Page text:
ASAP. I went to Tri-City Medical Center’s ER for multiple reasons. They treat patients like “On March 29, I end- family, and they know ed up having a flare up how to take care of of my chronic condition. patients with my condiI wanted to go to the ER tion. When I arrived to but the media coverage the ER, it was basically of the coronavirus made empty. Never have I witnessed that. I quickly me think that all ERs were overwhelmed with got called to enter the ER. The labs showed I patients and that the was dangerously low on wait would be far too long. This continued for Potassium, massively two weeks. I messaged dehydrated, and really low on magnesium, as my GI Specialist and was told to go to the ER a result of my chronic

issue. I ended up being so sick that I was admitted for 10 days. I was in really bad shape. There aren’t enough words to thank the Doctors and Nurses at Tri-City Medical Center!” If you or someone you know is experiencing an emergency, do not wait to seek help. Visit your local emergency room immediately.


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JUNE 12, 2020

The spirituality of social justice soul

on fire Susan Sullivan

I

thought I would be able to start writing about going back out, exploring and shopping. Things didn’t quite go that way last week. We saw all 50 states and over 13 countries banding together to march in protest regarding racial inequality and police brutality. The awareness that came at us across our screens was in reaction to George Floyd and watching appalling actions up close. It opened up a protest about what’s been happening since the abolition of slavery and 400 years before that. It all came to a head, and the cries of “enough is enough” were heard across the planet. Think how ordained this awareness came to us — fresh off of quarantine where there were no concerts, or sports or vacations ... the whole world had no choice but to watch what has been happening to black people in America with zero distractions. If that isn’t divine intervention, I don’t know what is. As we saw, many of the protests turned into riots. Even more blatant police abuse of power and force against American citizens was endured and captured on film as militarized police were dispatched to enforce curfews and disperse the crowds with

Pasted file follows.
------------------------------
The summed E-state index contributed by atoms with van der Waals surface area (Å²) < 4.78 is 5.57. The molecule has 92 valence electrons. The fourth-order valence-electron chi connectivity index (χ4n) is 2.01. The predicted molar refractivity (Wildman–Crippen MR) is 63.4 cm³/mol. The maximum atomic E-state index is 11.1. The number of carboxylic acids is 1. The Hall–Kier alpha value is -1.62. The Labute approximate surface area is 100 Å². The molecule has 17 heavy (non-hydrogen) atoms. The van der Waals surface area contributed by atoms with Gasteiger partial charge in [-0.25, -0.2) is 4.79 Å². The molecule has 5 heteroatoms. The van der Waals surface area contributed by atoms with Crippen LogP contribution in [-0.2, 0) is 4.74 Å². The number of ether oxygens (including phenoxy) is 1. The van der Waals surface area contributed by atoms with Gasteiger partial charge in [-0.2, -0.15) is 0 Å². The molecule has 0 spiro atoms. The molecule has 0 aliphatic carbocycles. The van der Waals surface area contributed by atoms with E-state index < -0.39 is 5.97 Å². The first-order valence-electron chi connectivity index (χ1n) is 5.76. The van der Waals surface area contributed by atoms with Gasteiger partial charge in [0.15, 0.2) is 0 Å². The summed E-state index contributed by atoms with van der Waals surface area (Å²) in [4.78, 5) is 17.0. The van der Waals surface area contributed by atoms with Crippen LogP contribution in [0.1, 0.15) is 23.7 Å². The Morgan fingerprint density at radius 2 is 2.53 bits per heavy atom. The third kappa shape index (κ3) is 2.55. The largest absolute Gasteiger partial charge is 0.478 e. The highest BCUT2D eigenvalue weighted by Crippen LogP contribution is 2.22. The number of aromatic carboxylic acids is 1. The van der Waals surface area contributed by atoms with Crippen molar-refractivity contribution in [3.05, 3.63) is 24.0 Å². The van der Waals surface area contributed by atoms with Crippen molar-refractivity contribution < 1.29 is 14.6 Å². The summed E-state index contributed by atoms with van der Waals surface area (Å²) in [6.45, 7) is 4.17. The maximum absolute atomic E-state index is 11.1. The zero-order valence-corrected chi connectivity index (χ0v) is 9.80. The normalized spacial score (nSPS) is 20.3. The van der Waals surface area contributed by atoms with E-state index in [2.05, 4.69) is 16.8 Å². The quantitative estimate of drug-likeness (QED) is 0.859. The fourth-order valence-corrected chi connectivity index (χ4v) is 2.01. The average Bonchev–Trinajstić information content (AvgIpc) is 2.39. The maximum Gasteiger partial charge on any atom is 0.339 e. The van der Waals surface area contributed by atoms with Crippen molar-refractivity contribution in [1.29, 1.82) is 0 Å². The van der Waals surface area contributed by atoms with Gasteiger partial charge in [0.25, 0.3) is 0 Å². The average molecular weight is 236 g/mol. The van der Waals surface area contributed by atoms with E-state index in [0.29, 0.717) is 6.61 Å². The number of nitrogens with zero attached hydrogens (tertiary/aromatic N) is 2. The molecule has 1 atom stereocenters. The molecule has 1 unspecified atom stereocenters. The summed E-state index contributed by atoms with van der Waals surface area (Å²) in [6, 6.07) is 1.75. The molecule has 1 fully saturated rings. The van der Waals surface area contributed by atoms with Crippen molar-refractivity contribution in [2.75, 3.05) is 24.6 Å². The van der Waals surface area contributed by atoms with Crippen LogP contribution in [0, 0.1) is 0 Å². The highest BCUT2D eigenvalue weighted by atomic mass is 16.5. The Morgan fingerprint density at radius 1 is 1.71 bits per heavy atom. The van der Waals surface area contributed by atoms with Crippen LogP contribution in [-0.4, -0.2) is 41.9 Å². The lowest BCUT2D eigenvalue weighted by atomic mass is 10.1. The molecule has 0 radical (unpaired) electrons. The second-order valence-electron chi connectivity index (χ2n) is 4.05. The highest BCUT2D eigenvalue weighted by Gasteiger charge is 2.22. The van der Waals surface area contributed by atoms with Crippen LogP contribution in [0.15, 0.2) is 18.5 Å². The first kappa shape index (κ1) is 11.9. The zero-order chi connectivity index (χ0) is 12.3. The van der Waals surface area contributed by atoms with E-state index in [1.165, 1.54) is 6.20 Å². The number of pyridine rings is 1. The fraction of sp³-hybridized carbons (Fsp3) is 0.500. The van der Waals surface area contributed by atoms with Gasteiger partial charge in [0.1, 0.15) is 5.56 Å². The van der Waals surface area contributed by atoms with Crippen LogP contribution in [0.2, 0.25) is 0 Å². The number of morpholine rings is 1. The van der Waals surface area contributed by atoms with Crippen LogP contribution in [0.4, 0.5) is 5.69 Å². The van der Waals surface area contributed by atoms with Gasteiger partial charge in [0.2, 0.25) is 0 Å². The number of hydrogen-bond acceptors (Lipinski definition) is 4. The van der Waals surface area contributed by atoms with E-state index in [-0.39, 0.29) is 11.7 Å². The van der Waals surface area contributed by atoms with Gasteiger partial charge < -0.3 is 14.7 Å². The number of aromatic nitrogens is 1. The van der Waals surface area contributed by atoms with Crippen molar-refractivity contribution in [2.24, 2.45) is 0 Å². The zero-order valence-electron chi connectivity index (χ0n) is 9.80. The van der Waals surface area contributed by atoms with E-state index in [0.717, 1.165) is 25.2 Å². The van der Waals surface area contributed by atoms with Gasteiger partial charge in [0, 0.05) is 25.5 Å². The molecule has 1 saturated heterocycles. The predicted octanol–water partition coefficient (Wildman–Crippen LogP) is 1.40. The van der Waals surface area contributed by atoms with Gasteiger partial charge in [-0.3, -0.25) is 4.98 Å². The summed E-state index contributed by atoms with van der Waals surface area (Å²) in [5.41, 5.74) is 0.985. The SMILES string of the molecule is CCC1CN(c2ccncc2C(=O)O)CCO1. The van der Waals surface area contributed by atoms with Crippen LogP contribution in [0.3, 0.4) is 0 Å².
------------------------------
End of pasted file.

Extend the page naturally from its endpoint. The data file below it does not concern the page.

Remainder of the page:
force, tear gas and rubber bullets. However, the results of these protests toward effective change have already been astounding. Changes have occurred that we could have only imagined just a few weeks ago. We are moving toward enlightenment at warp speed. So now what? That’s what I want to talk about in today’s column. Restorative Justice Practices. For years now, quietly and steadily, there has been a strong movement of its own in developing new ways to address harm and conflict. Meetings have been organized between victims and the offenders and sometimes with representatives from the wider community. There have been relationships restored and harm repaired through these quiet efforts within our criminal justice system. When we saw protests within certain individual states and cities,